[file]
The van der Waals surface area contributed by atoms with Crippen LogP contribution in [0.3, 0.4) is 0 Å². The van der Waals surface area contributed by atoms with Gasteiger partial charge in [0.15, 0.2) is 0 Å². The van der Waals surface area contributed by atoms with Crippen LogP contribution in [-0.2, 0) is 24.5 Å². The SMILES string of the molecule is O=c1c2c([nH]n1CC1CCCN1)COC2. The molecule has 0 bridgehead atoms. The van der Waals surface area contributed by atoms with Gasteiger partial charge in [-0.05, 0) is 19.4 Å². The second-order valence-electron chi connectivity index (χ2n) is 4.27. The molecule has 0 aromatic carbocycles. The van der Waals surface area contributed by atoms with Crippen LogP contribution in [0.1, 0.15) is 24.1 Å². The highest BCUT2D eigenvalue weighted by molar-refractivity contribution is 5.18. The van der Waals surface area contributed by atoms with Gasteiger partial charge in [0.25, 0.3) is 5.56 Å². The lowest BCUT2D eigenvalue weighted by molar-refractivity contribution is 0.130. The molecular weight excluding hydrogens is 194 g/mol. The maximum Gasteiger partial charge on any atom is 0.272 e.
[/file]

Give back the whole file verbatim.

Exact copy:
The van der Waals surface area contributed by atoms with Crippen LogP contribution in [0.3, 0.4) is 0 Å². The van der Waals surface area contributed by atoms with Gasteiger partial charge in [0.15, 0.2) is 0 Å². The van der Waals surface area contributed by atoms with Crippen LogP contribution in [-0.2, 0) is 24.5 Å². The SMILES string of the molecule is O=c1c2c([nH]n1CC1CCCN1)COC2. The molecule has 0 bridgehead atoms. The van der Waals surface area contributed by atoms with Gasteiger partial charge in [-0.05, 0) is 19.4 Å². The second-order valence-electron chi connectivity index (χ2n) is 4.27. The molecule has 0 aromatic carbocycles. The van der Waals surface area contributed by atoms with Crippen LogP contribution in [0.1, 0.15) is 24.1 Å². The highest BCUT2D eigenvalue weighted by molar-refractivity contribution is 5.18. The van der Waals surface area contributed by atoms with Gasteiger partial charge in [0.25, 0.3) is 5.56 Å². The lowest BCUT2D eigenvalue weighted by molar-refractivity contribution is 0.130. The molecular weight excluding hydrogens is 194 g/mol. The maximum Gasteiger partial charge on any atom is 0.272 e.